Sluggish productivity growth and financial crises

There has been some interesting material around recently on how many advanced economies (in particular) have undershot over the last decade or so the trends they appeared to be on previously.  Paul Krugman had an interesting column a couple of weeks back, and then the IMF had a whole chapter in their  latest World Economic … Continue reading Sluggish productivity growth and financial crises

The Secretary to the Treasury and productivity

As I noted in Saturday’s post about The Treasury, the Secretary to the Treasury –  he of the rushed citizenship presumably on the grounds of some exceptional services the previous government thought he might offer to New Zealand –  gave a speech last week on productivity. One can feel a little sorry for senior public … Continue reading The Secretary to the Treasury and productivity

The Productivity Commission’s zeal for net-zero

Among those holding the reins of power –  and their supporters –  there appears to be an almost passionate commitment to a goal of eliminating (net) all greenhouse gas emissions by 2050.  So passionate as, it seems, to care very little about the consequences for New Zealanders.  And since some of the easiest and least … Continue reading The Productivity Commission’s zeal for net-zero

A low wage, low productivity (advanced) economy

There was an article on Stuff the other day from Kirk Hope, head of Business New Zealand, suggesting (in the headline no less) that “the idea [New Zealand] is a ‘low-wage economy’ is a myth”.   I didn’t even bother opening the article, so little credence have I come to give to almost anything published under … Continue reading A low wage, low productivity (advanced) economy

Productivity: still doing poorly

I had been planning to write today about some of the recent Reserve Bank material on electronic currency.  I even took the papers away with me yesterday to read on some flights, but in the course of that reading  –  coincidentally, en route to another funeral – I discovered that a former Reserve Bank colleague, … Continue reading Productivity: still doing poorly

The government consults on slashing productivity growth

Since the current government took office, I’ve highlighted from time to time (eg here) the tension between the rhetoric about the desire to lift New Zealand’s productivity performance (poor for decades, woeful in the last five years or so) and to increase the outward orientation of the economy,  and the specific policy promises which mostly … Continue reading The government consults on slashing productivity growth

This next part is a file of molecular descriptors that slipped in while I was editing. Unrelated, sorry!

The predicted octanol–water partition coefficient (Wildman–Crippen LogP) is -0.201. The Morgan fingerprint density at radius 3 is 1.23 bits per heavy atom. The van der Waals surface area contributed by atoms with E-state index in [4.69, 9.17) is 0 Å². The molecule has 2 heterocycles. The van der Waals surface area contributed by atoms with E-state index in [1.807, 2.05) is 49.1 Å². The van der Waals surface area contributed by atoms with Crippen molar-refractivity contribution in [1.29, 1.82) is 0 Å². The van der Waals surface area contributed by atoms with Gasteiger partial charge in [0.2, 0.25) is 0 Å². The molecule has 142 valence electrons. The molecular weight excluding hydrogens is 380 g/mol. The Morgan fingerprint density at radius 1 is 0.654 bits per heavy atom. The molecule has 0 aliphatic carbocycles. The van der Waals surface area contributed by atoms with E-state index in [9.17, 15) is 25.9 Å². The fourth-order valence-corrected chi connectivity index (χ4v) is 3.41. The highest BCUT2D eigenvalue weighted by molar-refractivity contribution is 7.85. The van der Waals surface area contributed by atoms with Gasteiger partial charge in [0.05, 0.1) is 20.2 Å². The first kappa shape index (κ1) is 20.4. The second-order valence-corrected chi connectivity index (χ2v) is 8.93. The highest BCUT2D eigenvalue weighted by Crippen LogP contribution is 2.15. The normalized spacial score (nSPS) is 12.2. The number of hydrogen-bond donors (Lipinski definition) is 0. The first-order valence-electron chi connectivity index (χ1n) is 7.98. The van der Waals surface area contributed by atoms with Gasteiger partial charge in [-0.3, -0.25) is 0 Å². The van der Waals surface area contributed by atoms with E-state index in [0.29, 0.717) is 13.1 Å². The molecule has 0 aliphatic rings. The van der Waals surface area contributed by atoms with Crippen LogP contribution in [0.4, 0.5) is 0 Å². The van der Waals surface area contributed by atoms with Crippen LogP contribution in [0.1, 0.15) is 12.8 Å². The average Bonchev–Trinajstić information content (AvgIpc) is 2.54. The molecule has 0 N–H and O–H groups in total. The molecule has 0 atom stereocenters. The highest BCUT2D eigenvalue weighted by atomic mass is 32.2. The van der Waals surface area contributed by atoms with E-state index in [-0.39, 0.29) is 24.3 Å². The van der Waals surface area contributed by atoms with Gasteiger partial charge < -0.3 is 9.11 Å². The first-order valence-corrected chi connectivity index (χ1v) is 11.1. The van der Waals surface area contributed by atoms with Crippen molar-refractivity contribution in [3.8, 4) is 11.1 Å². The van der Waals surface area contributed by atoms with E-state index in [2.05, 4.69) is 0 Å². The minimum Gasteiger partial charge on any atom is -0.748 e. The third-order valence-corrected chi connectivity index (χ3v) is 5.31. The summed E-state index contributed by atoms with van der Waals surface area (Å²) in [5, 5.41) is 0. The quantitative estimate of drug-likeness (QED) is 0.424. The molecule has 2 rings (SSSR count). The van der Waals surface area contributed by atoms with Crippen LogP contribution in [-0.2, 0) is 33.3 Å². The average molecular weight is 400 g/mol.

Lifting productivity (and fixing housing, etc): what I’d do

When, a week or so ago, I wrote about how our political (and bureaucratic) leaders appeared to have given up hope, and to have lost any serious interest in turning around New Zealand’s dismal long-term productivity performance (and even worse short-term performance), and linked to my recent speech on such themes, a few commenters asked … Continue reading Lifting productivity (and fixing housing, etc): what I’d do

This is what productivity means

Presbyterian Support Northern is hosting a series of lectures on different aspects relevant to the wellbeing of children.  The first lectures were given by Australian Labor MP, and former economics professor, Andrew Leigh.  I wrote about his lectures here. I was asked to speak on something around productivity and the wellbeing of children (thus there … Continue reading This is what productivity means

Productivity Commission and the path of least resistance

The Productivity Commission’s draft report on making a transition to a low-emissions economy is out this morning.   It is a 503 page document and so, of course, I haven’t read very much of it.  But electronic search is a wonderful tool. As I noted yesterday, despite having had a fairly large (by international standards) … Continue reading Productivity Commission and the path of least resistance

Emissions, population growth, and the Productivity Commission

Early tomorrow morning the Productivity Commission will be releasing its draft report on how New Zealand can transition to a low emissions economy.   The report was commissioned by the previous government, but this will be the first real test for the Commission in dealing with the new government –  for whom this is an … Continue reading Emissions, population growth, and the Productivity Commission